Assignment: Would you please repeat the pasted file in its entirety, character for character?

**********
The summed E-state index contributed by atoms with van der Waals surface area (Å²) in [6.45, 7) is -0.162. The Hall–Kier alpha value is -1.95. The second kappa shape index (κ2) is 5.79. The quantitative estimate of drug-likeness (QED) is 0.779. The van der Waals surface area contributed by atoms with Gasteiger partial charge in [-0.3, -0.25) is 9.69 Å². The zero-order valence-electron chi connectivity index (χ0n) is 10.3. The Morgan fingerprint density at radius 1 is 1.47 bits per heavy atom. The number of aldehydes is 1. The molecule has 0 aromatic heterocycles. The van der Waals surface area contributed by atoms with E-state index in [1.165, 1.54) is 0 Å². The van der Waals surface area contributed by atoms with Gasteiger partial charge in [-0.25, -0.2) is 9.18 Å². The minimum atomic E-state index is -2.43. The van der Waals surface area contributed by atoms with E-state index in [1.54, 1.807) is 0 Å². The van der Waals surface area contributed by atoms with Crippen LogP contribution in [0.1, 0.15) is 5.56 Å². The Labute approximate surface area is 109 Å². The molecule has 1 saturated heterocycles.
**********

The summed E-state index contributed by atoms with van der Waals surface area (Å²) in [6.45, 7) is -0.162. The Hall–Kier alpha value is -1.95. The second kappa shape index (κ2) is 5.79. The quantitative estimate of drug-likeness (QED) is 0.779. The van der Waals surface area contributed by atoms with Gasteiger partial charge in [-0.3, -0.25) is 9.69 Å². The zero-order valence-electron chi connectivity index (χ0n) is 10.3. The Morgan fingerprint density at radius 1 is 1.47 bits per heavy atom. The number of aldehydes is 1. The molecule has 0 aromatic heterocycles. The van der Waals surface area contributed by atoms with E-state index in [1.165, 1.54) is 0 Å². The van der Waals surface area contributed by atoms with Gasteiger partial charge in [-0.25, -0.2) is 9.18 Å². The minimum atomic E-state index is -2.43. The van der Waals surface area contributed by atoms with E-state index in [1.54, 1.807) is 0 Å². The van der Waals surface area contributed by atoms with Crippen LogP contribution in [0.1, 0.15) is 5.56 Å². The Labute approximate surface area is 109 Å². The molecule has 1 saturated heterocycles.